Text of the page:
Infusing lease of life in typewriters


The board of the shop reads ‘sale and purchase, repairs and hirers of all kinds of typewriters’ – yes, you read it right, typewriters. One would think that the humble typewriter is extinct in this age of computers, laptops and Ipads.

At a time when youngsters know only Notebooks and PCs which make their lives ‘easier’ there is Rajender Baila who gives new life to good-old typewriters in Connaught Place in his shop, Adarsh Typewriters.

From the outside, it looks like any other repair shop for refilling ink cartridges and fixing watches and lighters but 58-year old Rajender patiently sits there carrying forward his love affair with typewriters!

With grey hair and piercing eyes, he is apprehensive when asked to share his experiences but eventually his affection for typewriters and his desire to talk about them overcomes the initial fear.

Rajender is the third generation and the last of his family who repairs typewriters. His grandfather moved from Jaipur in 1944 to work in Delhi and began to repair typewriters for a living.

His father too followed him and soon began to learn the basics at the age of seven. “I am just carrying forward the legacy. I have been doing it since 1970 and I could not achieve anything else in life as this is my passion. I just love it,” admits Rajender.

But typewriters are now obselete. Is there a future in this work? “No, I beg to differ on this. Typewriters are widely used in courts and by advocates. Also, I would suggest you to always go for typewriter-printed stamp papers and not computer-printed. A stamp paper printed by a typewriter never loses its colour but a computer-printed one does. So, I get all the redundant or out-of-work typewriters and mend them.”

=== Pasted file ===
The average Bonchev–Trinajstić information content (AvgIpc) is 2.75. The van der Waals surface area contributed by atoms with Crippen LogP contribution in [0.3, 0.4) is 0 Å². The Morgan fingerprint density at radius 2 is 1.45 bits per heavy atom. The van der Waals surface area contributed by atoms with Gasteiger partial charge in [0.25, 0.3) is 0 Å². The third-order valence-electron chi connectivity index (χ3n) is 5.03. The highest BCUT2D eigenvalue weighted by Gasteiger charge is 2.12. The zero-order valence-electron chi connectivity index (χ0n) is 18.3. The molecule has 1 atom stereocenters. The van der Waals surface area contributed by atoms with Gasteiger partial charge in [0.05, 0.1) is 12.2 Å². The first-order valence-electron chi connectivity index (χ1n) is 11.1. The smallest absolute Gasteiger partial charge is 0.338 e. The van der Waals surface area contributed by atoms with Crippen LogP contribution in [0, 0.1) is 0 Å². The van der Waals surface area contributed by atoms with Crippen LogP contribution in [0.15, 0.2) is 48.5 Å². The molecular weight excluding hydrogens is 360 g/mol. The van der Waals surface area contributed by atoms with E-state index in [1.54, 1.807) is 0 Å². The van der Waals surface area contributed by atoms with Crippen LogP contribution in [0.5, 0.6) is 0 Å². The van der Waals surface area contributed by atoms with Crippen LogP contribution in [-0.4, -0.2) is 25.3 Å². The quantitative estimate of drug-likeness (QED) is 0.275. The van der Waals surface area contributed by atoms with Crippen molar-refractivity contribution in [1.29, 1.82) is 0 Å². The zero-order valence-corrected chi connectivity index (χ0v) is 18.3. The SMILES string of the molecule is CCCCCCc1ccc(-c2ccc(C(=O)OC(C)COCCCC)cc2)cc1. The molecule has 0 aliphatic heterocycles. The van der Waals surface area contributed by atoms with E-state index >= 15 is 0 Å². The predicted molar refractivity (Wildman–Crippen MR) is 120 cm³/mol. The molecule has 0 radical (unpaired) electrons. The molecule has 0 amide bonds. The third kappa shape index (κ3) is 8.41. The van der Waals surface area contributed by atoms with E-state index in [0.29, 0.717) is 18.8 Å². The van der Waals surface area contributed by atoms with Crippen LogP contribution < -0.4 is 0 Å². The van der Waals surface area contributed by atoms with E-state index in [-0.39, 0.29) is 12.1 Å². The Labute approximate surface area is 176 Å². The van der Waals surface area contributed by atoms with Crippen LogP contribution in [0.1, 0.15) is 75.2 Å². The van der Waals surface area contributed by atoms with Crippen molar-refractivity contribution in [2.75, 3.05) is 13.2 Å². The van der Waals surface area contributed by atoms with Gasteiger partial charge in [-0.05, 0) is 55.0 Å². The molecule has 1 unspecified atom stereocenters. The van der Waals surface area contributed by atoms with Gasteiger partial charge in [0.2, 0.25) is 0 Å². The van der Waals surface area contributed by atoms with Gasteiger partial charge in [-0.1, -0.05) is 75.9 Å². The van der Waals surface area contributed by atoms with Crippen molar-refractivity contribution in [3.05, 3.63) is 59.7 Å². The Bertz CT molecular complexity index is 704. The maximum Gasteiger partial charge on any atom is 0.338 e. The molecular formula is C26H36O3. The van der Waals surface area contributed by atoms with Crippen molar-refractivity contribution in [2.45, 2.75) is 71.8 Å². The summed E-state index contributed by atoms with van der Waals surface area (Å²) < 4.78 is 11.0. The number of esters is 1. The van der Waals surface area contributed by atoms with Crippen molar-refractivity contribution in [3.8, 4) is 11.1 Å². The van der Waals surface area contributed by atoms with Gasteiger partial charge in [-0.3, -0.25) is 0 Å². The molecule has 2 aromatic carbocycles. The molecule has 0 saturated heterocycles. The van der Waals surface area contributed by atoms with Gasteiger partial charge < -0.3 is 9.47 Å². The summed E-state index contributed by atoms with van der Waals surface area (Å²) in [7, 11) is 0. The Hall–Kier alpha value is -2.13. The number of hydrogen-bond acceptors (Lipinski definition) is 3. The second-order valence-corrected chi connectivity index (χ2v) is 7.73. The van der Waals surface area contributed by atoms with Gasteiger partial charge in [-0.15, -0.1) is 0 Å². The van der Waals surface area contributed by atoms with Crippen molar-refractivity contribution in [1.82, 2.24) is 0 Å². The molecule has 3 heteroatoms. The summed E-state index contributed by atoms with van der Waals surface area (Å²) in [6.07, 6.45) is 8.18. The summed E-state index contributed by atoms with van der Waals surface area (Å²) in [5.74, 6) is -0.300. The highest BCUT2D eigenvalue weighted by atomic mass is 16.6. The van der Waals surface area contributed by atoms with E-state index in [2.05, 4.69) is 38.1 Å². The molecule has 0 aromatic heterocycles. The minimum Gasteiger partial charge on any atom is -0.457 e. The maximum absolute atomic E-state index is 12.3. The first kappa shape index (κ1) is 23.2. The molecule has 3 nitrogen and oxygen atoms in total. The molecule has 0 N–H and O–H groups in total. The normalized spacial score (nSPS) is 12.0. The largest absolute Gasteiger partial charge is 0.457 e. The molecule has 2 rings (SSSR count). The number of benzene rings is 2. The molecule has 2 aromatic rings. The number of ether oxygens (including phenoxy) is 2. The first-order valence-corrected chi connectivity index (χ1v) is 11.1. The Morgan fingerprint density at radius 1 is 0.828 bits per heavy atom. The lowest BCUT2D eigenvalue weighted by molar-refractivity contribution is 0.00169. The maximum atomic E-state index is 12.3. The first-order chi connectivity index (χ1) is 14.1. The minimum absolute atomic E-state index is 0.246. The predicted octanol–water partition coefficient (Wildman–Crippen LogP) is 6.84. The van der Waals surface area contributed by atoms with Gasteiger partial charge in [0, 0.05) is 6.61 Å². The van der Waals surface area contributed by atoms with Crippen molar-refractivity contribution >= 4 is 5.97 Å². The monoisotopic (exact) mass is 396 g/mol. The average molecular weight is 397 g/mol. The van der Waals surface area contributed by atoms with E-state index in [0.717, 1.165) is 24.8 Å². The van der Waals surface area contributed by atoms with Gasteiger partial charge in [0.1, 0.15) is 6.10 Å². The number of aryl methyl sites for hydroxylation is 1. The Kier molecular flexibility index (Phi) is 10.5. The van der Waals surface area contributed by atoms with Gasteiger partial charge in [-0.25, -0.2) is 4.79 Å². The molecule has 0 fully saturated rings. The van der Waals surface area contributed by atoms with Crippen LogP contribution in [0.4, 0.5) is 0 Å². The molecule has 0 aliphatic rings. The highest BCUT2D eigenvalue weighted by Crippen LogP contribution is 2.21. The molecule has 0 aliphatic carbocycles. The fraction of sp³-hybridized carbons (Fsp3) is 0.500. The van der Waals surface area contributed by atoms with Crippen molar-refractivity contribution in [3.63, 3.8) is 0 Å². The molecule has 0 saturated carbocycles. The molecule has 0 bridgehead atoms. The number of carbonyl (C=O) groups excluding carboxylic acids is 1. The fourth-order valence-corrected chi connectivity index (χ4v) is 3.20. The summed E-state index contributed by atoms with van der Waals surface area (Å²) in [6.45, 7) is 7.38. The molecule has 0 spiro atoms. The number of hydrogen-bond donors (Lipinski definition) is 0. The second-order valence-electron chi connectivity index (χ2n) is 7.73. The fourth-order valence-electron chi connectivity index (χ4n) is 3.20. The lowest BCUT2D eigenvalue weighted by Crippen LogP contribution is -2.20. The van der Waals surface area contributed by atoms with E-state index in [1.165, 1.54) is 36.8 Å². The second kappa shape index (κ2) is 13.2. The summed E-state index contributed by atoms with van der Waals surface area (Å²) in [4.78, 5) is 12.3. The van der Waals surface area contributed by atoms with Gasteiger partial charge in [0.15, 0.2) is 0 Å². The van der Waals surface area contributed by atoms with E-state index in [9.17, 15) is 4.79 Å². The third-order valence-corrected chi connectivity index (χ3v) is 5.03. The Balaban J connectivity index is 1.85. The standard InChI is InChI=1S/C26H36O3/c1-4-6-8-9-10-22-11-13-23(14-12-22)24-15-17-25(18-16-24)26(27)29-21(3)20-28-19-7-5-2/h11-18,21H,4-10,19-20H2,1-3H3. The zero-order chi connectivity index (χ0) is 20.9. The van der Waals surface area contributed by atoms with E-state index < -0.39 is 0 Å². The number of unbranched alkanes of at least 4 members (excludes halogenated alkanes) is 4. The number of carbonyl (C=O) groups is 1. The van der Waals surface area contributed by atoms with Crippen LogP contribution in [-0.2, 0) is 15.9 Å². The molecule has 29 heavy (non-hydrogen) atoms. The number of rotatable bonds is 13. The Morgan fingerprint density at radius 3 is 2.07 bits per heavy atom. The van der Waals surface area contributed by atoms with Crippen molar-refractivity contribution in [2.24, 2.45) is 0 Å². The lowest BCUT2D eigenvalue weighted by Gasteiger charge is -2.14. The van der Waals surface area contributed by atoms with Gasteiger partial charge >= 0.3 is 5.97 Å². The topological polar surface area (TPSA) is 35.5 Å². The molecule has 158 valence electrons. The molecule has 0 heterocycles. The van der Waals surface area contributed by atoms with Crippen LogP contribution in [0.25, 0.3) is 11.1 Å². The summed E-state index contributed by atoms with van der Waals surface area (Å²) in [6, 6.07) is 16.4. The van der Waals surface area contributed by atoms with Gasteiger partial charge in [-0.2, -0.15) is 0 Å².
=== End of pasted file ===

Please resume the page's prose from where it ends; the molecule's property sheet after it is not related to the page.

Rajender usually gets typewriters from scrap dealers, repairs them and gives a new look by painting and oiling them. Then he sells them off, if there are buyers. Most of them are foreigners.

“I buy them from scrap dealers for nearly Rs 500-700 and after repairing them, they are sold at Rs 12,000-15,000 the labour that goes into each machine is very high,” adds Rajender.

Rajender plans to retire soon and is upset about the fact that his children are not supporting him enough in his work. “My son, who works with HCL, is very irritated with the fact that I have always devoted my time to this business. I wasn’t able to earn or save too much. People around me have done so well in life but I am still stuck here. I have been always happy with my dal, roti,” says the content man.

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